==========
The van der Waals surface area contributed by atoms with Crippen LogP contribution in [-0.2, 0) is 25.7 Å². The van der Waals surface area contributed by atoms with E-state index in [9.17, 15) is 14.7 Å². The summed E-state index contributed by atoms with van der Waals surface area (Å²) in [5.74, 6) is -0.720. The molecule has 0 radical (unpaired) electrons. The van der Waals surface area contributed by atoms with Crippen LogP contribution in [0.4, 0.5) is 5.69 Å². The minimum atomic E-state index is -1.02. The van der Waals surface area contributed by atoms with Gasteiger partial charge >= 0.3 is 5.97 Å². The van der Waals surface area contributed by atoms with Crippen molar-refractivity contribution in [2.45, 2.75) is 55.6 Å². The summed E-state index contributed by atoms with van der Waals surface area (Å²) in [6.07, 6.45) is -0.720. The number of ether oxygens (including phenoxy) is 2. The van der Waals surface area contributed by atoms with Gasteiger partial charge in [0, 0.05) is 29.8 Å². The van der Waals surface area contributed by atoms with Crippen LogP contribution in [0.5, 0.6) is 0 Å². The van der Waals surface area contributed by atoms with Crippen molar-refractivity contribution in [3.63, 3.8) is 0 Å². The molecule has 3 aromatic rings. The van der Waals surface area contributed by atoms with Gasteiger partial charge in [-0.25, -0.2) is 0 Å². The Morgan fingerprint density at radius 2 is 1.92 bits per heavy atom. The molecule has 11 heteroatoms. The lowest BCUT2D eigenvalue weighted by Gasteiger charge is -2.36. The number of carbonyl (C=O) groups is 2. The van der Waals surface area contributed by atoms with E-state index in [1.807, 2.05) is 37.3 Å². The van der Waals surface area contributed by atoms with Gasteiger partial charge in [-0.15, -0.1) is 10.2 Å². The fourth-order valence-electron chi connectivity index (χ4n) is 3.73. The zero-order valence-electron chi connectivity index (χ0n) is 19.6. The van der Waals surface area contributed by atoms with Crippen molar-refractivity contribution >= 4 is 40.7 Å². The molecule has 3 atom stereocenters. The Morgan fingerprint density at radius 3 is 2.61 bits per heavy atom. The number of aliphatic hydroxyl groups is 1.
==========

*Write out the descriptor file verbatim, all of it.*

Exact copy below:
The van der Waals surface area contributed by atoms with Crippen LogP contribution in [-0.2, 0) is 25.7 Å². The van der Waals surface area contributed by atoms with E-state index in [9.17, 15) is 14.7 Å². The summed E-state index contributed by atoms with van der Waals surface area (Å²) in [5.74, 6) is -0.720. The molecule has 0 radical (unpaired) electrons. The van der Waals surface area contributed by atoms with Crippen LogP contribution in [0.4, 0.5) is 5.69 Å². The minimum atomic E-state index is -1.02. The van der Waals surface area contributed by atoms with Gasteiger partial charge >= 0.3 is 5.97 Å². The van der Waals surface area contributed by atoms with Crippen molar-refractivity contribution in [2.45, 2.75) is 55.6 Å². The summed E-state index contributed by atoms with van der Waals surface area (Å²) in [6.07, 6.45) is -0.720. The number of ether oxygens (including phenoxy) is 2. The van der Waals surface area contributed by atoms with Gasteiger partial charge in [0, 0.05) is 29.8 Å². The van der Waals surface area contributed by atoms with Crippen LogP contribution in [0.5, 0.6) is 0 Å². The van der Waals surface area contributed by atoms with Crippen molar-refractivity contribution in [3.63, 3.8) is 0 Å². The molecule has 3 aromatic rings. The van der Waals surface area contributed by atoms with Gasteiger partial charge in [-0.25, -0.2) is 0 Å². The Morgan fingerprint density at radius 2 is 1.92 bits per heavy atom. The molecule has 11 heteroatoms. The lowest BCUT2D eigenvalue weighted by Gasteiger charge is -2.36. The number of carbonyl (C=O) groups is 2. The van der Waals surface area contributed by atoms with E-state index in [1.807, 2.05) is 37.3 Å². The van der Waals surface area contributed by atoms with Gasteiger partial charge in [-0.15, -0.1) is 10.2 Å². The fourth-order valence-electron chi connectivity index (χ4n) is 3.73. The zero-order valence-electron chi connectivity index (χ0n) is 19.6. The van der Waals surface area contributed by atoms with Crippen molar-refractivity contribution >= 4 is 40.7 Å². The molecule has 3 atom stereocenters. The Morgan fingerprint density at radius 3 is 2.61 bits per heavy atom. The number of aliphatic hydroxyl groups is 1.